While Sundance in Utah, US and Rotterdam Film Festival in the Netherlands herald the film festival season in January 2014, Glasgow prepares for a busy time itself. In February the Glasgow Film Theatre will host the Youth Film Festival (Feb 2-12), the Short Film Festival (Feb 13-16) and finally the main Film Festival (Feb 20 – Mar 2). But this year’s season goes on and extends for Moving Glasgow, the city’s first ever mobile phone film festival, taking place on March 20. It is part of a wave of new specialized film festivals flourishing worldwide – LGBT, human rights, indigenous film; you name it. Together with former Edinburgh Film Festival director Mark Cousins we took a closer look at this new direction of festival making.
Over the past decade mobile phone film has become a new player in the festival circuit. Not only major film festivals, like Rotterdam (screening Cyrus Frisch’ Why didn’t Anyone tell me it would be this bad in Afghanistan in 2007) or Berlinale (screening Park Chan-wook’s Paranmanjang in 2011), boarded the bandwagon, also specialised festivals, like the Mobil Film Festival in San Diego (since 2010) have been launched. Cousins points out that “festivals constantly need new ideas. And often new ideas come from young people.” Mobile phones are the communication tool of especially the young generation and if you add one plus one, it seems only natural that Glasgow’s first mobile phone film festival is founded by students of the University of Glasgow. Moving Glasgow calls for short films involving life in the city of Glasgow, anything from fiction over documentary to experimental is welcome. The aim is to provide a new perspective on the former industrial stronghold of Scotland and eternal antagonist of medieval Edinburgh, and to celebrate the city in an artistic way. The project is funded by the university’s Creative Practice Fund.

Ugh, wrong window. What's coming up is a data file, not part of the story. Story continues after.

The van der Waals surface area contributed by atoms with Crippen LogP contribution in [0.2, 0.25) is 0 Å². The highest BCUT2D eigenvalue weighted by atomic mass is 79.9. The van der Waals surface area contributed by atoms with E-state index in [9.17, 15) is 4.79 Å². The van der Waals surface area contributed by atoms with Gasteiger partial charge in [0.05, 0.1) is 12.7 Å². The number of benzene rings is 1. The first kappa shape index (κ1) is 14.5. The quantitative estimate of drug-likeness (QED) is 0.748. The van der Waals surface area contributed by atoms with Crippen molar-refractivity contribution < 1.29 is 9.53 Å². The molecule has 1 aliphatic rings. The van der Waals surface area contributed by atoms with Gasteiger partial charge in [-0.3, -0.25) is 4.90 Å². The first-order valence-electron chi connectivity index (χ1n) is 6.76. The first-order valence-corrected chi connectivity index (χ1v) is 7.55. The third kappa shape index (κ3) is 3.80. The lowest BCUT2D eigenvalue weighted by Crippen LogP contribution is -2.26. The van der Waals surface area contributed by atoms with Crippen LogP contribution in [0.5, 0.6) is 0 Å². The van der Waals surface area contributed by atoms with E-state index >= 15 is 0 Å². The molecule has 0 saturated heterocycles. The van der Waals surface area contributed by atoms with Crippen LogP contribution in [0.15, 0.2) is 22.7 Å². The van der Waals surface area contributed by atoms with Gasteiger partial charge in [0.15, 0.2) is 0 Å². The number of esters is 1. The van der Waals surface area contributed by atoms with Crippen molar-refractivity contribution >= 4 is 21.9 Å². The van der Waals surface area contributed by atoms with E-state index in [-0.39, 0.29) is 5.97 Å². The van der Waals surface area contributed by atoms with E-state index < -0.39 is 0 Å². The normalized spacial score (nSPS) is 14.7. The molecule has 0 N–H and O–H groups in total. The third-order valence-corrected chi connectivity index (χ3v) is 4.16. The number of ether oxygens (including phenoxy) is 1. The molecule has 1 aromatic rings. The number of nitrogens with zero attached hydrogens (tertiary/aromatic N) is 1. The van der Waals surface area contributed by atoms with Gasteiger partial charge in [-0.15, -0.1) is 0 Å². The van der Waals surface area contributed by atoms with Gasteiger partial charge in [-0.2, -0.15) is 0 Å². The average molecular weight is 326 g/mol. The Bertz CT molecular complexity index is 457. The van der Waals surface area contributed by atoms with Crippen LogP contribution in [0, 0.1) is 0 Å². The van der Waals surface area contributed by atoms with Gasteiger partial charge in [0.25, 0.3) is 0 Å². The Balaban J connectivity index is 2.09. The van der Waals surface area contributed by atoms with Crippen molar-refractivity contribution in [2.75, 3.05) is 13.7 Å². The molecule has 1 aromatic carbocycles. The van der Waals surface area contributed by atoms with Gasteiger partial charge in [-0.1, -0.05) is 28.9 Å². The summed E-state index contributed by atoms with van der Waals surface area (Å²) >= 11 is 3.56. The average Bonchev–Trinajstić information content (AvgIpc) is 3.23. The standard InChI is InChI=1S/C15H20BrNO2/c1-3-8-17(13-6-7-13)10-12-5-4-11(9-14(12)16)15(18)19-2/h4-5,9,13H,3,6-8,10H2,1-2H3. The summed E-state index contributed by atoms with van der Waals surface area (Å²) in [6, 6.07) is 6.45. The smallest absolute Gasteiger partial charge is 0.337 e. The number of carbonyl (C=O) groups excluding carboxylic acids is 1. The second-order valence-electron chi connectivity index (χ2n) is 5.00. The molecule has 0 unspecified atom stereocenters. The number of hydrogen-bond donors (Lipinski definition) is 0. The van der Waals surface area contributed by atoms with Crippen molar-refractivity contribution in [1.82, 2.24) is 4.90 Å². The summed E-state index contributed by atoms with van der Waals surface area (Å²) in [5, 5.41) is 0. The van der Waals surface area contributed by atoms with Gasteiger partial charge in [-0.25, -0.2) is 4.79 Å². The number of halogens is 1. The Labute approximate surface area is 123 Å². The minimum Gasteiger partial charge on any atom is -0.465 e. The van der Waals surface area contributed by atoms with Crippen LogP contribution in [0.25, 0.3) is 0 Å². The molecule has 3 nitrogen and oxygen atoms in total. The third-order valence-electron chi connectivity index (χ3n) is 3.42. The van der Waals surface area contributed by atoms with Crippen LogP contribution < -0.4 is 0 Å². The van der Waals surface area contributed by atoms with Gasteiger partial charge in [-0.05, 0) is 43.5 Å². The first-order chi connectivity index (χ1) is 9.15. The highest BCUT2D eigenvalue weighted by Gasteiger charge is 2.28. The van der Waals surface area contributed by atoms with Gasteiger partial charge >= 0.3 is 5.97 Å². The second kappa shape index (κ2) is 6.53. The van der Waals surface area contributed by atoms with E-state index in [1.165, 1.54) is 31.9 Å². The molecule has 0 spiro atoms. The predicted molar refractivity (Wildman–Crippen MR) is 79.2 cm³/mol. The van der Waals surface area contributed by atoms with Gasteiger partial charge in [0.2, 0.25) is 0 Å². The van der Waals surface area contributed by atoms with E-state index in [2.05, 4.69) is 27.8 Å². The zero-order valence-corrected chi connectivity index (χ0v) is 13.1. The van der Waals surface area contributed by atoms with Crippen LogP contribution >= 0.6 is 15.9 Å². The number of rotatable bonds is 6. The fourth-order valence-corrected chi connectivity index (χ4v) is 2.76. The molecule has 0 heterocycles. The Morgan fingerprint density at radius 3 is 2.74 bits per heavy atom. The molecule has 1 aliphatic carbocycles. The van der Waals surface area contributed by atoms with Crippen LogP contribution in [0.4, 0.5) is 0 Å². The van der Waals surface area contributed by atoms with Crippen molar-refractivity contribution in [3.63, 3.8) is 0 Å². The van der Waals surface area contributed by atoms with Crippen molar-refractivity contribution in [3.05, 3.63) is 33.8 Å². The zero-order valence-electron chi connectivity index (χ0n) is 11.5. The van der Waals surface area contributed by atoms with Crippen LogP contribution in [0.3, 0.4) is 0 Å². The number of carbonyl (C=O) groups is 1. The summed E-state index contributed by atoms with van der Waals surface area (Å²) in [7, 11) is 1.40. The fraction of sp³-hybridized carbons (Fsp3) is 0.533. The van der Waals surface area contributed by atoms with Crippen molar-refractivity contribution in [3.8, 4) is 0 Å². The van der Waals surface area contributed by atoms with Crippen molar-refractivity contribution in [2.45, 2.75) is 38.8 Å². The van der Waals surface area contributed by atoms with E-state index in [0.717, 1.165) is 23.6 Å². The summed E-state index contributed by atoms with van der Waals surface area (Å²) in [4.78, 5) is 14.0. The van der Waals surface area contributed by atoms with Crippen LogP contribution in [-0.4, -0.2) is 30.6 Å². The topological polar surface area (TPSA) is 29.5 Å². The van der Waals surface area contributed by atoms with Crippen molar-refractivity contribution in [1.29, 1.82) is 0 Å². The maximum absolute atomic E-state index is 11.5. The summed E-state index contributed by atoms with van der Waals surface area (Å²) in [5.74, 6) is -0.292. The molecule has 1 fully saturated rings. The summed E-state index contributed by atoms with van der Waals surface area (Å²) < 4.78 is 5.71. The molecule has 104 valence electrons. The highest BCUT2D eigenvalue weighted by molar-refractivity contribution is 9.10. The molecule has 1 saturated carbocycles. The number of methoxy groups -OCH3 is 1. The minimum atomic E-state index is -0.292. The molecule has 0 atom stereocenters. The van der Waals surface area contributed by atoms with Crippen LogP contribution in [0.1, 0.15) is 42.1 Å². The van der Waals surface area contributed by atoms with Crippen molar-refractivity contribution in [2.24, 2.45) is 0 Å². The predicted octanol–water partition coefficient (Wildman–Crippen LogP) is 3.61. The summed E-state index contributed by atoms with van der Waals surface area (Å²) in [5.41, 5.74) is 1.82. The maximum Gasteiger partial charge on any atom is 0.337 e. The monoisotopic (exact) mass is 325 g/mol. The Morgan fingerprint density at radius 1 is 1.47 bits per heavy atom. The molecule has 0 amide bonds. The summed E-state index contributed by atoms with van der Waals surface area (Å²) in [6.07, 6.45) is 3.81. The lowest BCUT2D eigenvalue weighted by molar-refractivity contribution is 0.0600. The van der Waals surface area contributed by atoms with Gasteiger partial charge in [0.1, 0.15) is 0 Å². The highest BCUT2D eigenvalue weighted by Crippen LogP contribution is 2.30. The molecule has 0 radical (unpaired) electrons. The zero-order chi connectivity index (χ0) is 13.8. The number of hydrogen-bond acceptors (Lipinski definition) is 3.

Cousins is by no means a dark horse to independent festival making. In 2008 he organised the imaginative Ballerina Ballroom Cinema of Dreams, taking place over 8 1/2 days in the North East of Scotland, together with Academy Award-winning actress Tilda Swinton. One year later they came back to pull a truck, a cinema on wheels, across the country and screen some of their favourite films in Scottish villages. With no budget, but plenty of ideas they attracted the attention of the world press – “because nobody had quite done that before.” Cousins votes for a revolutionary attitude towards festival making: “It is about planting a thought bomb, trying to explode the more conventional ideas and say to people – Go for it!” Of course, he points out, there are good aspects to the mainstream festival industry, like education, training and marketing; but festival directors have to balance the industry’s interests and their own intention to tell stories via programming and organising. “They must insist on their editorial freedom in order to celebrate, but also to criticise.” Re-organising typical festival structures, like Cousins did at Edinburgh Film Festival in 1996, does not rule out economic success.
The usage of mobile phone cameras presents a democratised way of filmmaking. Everybody can now be part of what Cousins calls the “former citadel of film”. However, with everyone involved it gets even harder for a single film to stand out. The fact remains that it’s the idea which will attract attention, and the same counts for film festivals. The rising number of festivals and the cutback of financial support forces festival directors to be more creative: “Film festivals are not business-led, they’re not retail-led, they’re not industry-led, a film festival is ideas-led. So the question is, how to make your film festival distinctive from the others.” Again, unexpected directions and surprises will not only attract curious audiences, but also allure possible sponsors, looking to construct their image by supporting something unique.
Cousins is excited about the new festival movement and about Moving Glasgow bringing mobile phone film to Glasgow. He says “the future of film festivals is guided by people, like you and me.” Film festivals might seem to be about red carpets and world premieres, but their innermost core is the celebration of art and humanity, whether they are in their 60th season or appear for the first time. Moving Glasgow’s open call for submission closes on January 25.